This species is very closely related to Anemone grayi, Anemone lancifolia, Anemone lyallii, Anemone oregana, and Anemone piperi. This species complex also shares close morphologic affinities with both European species such as Anemone nemorosa and Asian species such as Anemone altaica[
Anemonanthea quinquefolia (L.) Nieuwl.
Anemone minima DC.
Anemone nemorosa americana Ulbr.
Anemone nemorosa bifolia (Farw.) B.Boivin
Anemone nemorosa glabriuscula G.Lawson
Anemone nemorosa nitida G.Lawson
Anemone nemorosa quinquefolia (L.) Pursh
Anemone nemorosa trifoliata Ulbr.
Anemone pedata Raf.
Anemonoides minima (DC.) Holub
Anemonoides quinquefolia (L.) Holub
Nemorosa quinquefolia Nieuwl.
Common Name: Wind Flower
Flowering plant growing in Caumsett State Park, Lloyd Neck, Long Island, New York, USA
Photograph by: plantdude915
Anemone quinquefolia is a herbaceous perennial producing shoots 5 - 30cm tall from a rhizomatous rootstock. The plant can form quite large colonies[
The plant is sometimes harvested from the wild for local use as a medicine.
All parts of this plant contain protoanemonin, an irritating acrid oil that is an enzymatic breakdown product of the glycoside ranunculin. While protoanemonin can cause severe topical and gastrointestinal irritation, it is unstable and changes into harmless anemonin when plants are dried or heated[
]. An extremely acrid plant, even small doses causing a great disturbance of the stomach[
Eastern N. America - Alberta to nova Scotia, south to Alabama, Georgia and South carolina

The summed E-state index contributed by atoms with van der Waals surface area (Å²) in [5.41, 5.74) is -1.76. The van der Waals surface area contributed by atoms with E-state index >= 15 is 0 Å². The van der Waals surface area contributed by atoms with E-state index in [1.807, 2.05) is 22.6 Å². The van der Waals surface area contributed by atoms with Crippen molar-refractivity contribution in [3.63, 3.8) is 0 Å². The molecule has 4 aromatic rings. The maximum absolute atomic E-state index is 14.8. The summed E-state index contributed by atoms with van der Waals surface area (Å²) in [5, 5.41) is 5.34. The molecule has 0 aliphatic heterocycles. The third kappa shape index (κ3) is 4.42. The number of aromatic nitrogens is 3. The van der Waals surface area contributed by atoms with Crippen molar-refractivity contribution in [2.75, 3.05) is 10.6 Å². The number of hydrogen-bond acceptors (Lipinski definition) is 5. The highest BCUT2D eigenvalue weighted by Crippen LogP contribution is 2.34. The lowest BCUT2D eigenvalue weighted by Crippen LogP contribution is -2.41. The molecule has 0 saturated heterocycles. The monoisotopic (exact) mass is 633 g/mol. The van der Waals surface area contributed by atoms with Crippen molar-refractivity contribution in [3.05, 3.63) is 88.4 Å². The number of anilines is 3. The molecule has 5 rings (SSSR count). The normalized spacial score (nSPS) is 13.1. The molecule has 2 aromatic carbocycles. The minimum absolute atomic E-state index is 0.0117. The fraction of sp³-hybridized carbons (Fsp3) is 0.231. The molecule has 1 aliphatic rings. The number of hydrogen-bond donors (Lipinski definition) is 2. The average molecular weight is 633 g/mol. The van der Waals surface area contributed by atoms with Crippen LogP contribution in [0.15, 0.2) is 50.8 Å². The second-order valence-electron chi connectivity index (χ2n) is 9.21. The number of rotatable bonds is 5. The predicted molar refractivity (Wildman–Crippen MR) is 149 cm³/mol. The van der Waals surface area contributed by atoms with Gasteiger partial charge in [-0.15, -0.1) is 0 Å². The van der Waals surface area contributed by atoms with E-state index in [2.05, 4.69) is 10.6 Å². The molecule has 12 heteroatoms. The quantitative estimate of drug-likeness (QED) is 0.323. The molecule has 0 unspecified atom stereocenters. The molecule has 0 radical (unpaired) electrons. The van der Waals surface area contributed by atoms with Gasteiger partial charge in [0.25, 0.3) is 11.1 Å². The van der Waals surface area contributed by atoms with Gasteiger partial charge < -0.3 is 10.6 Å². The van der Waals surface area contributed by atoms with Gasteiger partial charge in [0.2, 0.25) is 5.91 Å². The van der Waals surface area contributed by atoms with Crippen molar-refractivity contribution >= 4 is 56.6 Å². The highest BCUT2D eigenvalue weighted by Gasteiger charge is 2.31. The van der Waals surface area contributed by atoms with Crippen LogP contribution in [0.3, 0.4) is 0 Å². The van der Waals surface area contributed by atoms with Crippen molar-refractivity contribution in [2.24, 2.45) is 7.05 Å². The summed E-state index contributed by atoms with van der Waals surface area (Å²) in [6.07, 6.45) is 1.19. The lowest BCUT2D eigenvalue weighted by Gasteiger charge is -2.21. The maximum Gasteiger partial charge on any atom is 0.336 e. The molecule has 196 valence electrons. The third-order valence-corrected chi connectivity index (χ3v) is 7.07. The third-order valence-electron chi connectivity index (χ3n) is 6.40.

Moist open woods, thickets, clearings, streamsides, occasionally swampy areas; at elevations from 30 - 1,900 metres[
|Pollinators||Bees, Flies, Self
Hardy to at least -20°c[
Succeeds in ordinary garden soil but prefers a moist well-drained woodland soil[
]. Prefers a moist peaty soil in some shade[
]. Tolerates drought during its summer dormancy[
Plants seem to be immune to the predations of rabbits[
A greedy plant, inhibiting the growth of nearby plants, especially legumes[
A good woodland plant[
Employed as a rubefacient in the treatment of rheumatism, gout and fevers, it is also used as a vesicant in the removal of corns[
Seed - best sown in a cold frame as soon as it is ripe in the summer[
]. Surface sow or only just cover the seed and keep the soil moist. Sow stored seed as soon as possible in late winter or early spring. The seed usually germinates in 1 - 6 months at 15°c[
]. When large enough to handle, prick the seedlings out into individual pots and grow them on in light shade in the greenhouse for at least their first year. When the plants are large enough, plant them out in the spring.
Division in late summer after the plant dies down.